I looked for a place in the shade with a protective wall. I attach the mast to the grid with a rubber band that holds the stones of the barrier. I stretched the Inverted-V above the barrier and thus quite close to the steeply rising hand behind it. I placed the station on the first step of the protective wall, which is located at a comfortable height. In addition, the relatively wide step provided space for the paper log. Within 3 hours I was able to get a total of 38 QSOs at 40, 30 and 20 m, with only a few reaching 30 m. For the way back I used the same way.
Day 9: Matilaberg HBFF-0222
Many hiking trails start near the bus stop Triesen/Säga (470 m). From there, for example, you can reach the Wangerberg in 2 hours and the Lawena in 4 hours. My destination was not quite so far away. After the campsite Säga I used a road that leads uphill in serpentines on the Badtobel. Over a stone bridge you can change the shore. Then you are already in the protective forest Matilaberg HBFF-0222. This is an area where there is a large meadow on which there are isolated trees. The meadow is surrounded by a dense forest.
I built the station on the remains of a building, which are located near the path on a meadow. But from there I was driven away by leaf blowers, with which 2 farmers blew up the slow-drying hay. In the end, when I could hardly hear the calls even with headphones, I changed location. I settled a little further down the slope under a large tree. There is even a bank there. In the end, the noise drove me away from there as well. But before that, I was able to reach 44 QSOs in 2 hours, mostly at 40 m, one also at 17 m. For the way back I used the same way.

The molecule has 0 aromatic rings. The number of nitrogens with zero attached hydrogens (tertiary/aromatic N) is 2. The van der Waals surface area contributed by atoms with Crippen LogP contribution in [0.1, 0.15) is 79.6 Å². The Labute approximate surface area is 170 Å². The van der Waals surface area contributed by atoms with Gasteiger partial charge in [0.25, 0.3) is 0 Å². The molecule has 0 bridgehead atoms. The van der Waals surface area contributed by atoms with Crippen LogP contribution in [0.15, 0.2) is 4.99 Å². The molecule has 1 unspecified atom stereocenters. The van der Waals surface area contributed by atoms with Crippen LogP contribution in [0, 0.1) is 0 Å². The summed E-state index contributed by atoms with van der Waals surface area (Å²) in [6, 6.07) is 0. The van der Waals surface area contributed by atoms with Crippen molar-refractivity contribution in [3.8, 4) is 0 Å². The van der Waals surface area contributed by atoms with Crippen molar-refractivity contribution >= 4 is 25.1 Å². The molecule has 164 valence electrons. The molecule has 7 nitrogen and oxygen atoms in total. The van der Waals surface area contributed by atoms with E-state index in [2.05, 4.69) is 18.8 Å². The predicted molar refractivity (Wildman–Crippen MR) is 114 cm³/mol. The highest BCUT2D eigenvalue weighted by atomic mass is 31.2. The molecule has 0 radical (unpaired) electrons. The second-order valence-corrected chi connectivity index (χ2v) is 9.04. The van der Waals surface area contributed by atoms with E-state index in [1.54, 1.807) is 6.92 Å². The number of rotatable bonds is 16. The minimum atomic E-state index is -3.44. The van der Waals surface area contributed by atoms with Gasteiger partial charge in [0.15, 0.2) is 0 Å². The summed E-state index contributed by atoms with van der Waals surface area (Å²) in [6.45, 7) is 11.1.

Day 10: Säliwald HBFF-0120
On this day I used again the protective forest Säliwald HBFF-0120, which is almost on the doorstep, as already 2 days before. I put the station back on the lowest level of the protective wall. This time, however, I set up the antenna on the other side of the path, so that the wires were relatively far from the slope. Nevertheless, in 1½ hours I could only reach a total of 9 QSOs at 40 and 17 m. This time I used the way back over the meadow "Obmatu" (1401 m) and at the opposite edge of the forest the path that leads to the viewpoint Gaflei (1455 m). The imposing antenna forest planted there on a meadow belongs to the club station of the Amateurfunkvereins Liechtenstein (AFVL).
Day 11: Sareis without operation
Looking out of the window in the morning, the goal of the hike was fixed. While it was rather hazy on the days before, the mountains around were already visible. Therefore, I took the bus to Malbun/Jöraboda (1600 m), right next to the valley station of the chairlift to Sareis. I used the narrow road along the Malbun street, which at the end meets the panorama path at an altitude of 1730 m. There a path leads up to Alp Turna (1812 m). From there you can use the road to Sareis (2002 m).
There is the opportunity to strengthen yourself in the Bergrestaurant Sareis. From the terrace there was a wonderful view of the mountains all around. From the Sareis you can also reach the Augstenberg via the Princess Gina Way along the ridge. On the way back I went back down the Alp Turna. When I reached the road again at the exit of the village, I walked along the slope opposite on the panorama path. There I already looked at possible construction sites for the station the next day. For the descent from 1758 m altitude down to Malbun/Jöraboda (1600 m) I used the relatively steep path at the edge of a forest.